Employees are often considered to be the weakest link in the security chain. But they don’t have to be. According to the latest Verizon Data Breach Investigations Report, 93% of all Cyber- related breaches come down to phishing-related attacks. Had the employees of these organizations been given proper training, the probability of being hit in this aspect would be much lower. The subconscious view of this is that ok, so what if we are hit? Our Cyber specialists can fix it, right? Well, the answer to this is plainly wrong. The IT security teams are so overburdened these days they may not be able to respond quickly to cut down any further risk that has been posed by this scenario, thus increasing the chances that the Cyberattacker can cause even more damage. In the training that they should be given, you need to firmly emphasize to your employees that it is squarely their responsibility to keep an eye out for phishing email, and to respond to it appropriately by either deleting it or notifying the IT Security staff promptly. But, you need to give your employees the tools to do this and keep them updated on the latest trends in phishing variants so that they can do their part to cut down on this kind of Cyber Risk.
3) Share information and data with all parties
Today, there tend to be lines of division between the IT Department and the IT Security team. The former thinks that their job is to primarily make sure that the IT and Network Infrastructure are running at optimal levels, and the latter thinks that all they need to do is simply stay ahead of the Cyber threat curve. While these are their unique job functions, the truth of the matter is that the two should go hand in hand in order to keep your company well protected. Thus, any information/data about the Cyber threat landscape should not be kept in individual silos. It needs to be shared, to varying degrees, with all departments of your company that should have access to it. For example, research has shown that it takes at least 60 minutes (and probably even more) for a CIO and/or CISO and their teams to respond to a security breach. This is primarily due to the lack of communications flow that has been deployed. This response time needs to be cut down to just a matter of minutes. But this, of course, can only be done if those silos of information/data are shared between teams.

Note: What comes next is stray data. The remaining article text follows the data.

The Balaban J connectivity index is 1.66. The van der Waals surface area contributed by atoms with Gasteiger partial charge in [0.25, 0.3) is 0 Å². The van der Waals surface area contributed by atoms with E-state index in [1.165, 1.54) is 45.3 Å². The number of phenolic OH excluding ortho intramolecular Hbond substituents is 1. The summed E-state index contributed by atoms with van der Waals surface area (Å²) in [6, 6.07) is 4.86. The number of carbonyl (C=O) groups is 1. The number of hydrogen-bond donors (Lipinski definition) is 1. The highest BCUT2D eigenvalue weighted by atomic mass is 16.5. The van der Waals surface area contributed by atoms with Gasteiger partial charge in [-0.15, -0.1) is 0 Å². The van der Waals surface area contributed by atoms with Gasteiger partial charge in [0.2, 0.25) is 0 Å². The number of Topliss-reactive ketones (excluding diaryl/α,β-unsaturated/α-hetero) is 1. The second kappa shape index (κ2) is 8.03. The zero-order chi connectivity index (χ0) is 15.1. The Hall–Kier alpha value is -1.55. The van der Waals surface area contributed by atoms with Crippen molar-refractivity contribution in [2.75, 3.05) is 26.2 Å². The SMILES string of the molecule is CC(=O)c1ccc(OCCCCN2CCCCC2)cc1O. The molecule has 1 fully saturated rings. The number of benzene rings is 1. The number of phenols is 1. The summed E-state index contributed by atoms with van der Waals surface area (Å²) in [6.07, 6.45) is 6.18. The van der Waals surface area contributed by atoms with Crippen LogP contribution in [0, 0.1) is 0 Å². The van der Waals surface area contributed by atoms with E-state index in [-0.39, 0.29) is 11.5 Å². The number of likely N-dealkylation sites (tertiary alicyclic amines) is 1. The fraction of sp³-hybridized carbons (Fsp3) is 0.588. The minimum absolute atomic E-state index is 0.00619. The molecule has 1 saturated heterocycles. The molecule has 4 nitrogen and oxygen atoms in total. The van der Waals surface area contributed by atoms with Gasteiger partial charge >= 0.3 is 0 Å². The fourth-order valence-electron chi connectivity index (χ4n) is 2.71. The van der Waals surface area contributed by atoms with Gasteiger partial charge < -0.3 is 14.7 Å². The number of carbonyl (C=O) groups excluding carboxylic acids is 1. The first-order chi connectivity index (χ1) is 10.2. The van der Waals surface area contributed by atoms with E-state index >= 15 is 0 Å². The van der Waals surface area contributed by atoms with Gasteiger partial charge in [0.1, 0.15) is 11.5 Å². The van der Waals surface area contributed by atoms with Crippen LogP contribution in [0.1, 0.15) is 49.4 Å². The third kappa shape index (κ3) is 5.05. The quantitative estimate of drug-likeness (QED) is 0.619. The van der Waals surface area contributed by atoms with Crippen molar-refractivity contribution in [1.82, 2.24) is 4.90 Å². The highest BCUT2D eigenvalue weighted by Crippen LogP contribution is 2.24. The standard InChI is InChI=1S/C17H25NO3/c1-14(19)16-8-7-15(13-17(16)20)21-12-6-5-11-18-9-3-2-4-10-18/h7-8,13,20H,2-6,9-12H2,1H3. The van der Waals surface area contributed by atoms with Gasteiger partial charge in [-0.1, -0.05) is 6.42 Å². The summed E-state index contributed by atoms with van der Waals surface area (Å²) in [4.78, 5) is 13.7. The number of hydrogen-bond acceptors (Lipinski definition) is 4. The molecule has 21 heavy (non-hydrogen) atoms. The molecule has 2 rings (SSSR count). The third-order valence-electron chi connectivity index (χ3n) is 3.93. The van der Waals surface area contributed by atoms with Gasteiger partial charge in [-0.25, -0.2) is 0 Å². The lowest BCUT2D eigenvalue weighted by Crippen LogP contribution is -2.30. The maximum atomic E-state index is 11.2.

4) Deploy the right cybersecurity framework
One of the best ways in which you share the responsibility of Cyber Risk throughout your entire company is to implement a good framework, and the appropriate controls that will support it. Some of the more commonly used ones are as follows:
- The PCI DSS
- The ISO 27001/27002
- The NIST Framework for Improving Critical Infrastructure Security
While all of these are good, there is yet another good framework that is now making its splash. This is known as the “Zero Trust Framework.” In other words, you cannot trust anything in your environment. Everything and anything should be assumed to be a risk. The motto here is: “Never Trust, Always Verify.”
This article has provided a glimpse into what Cyber Risk is all about, and the importance of making the mitigation of it a collaborative effort throughout your entire company. A future article will do a deeper dive into the Zero Trust Framework, and some tips as to how you can implement it.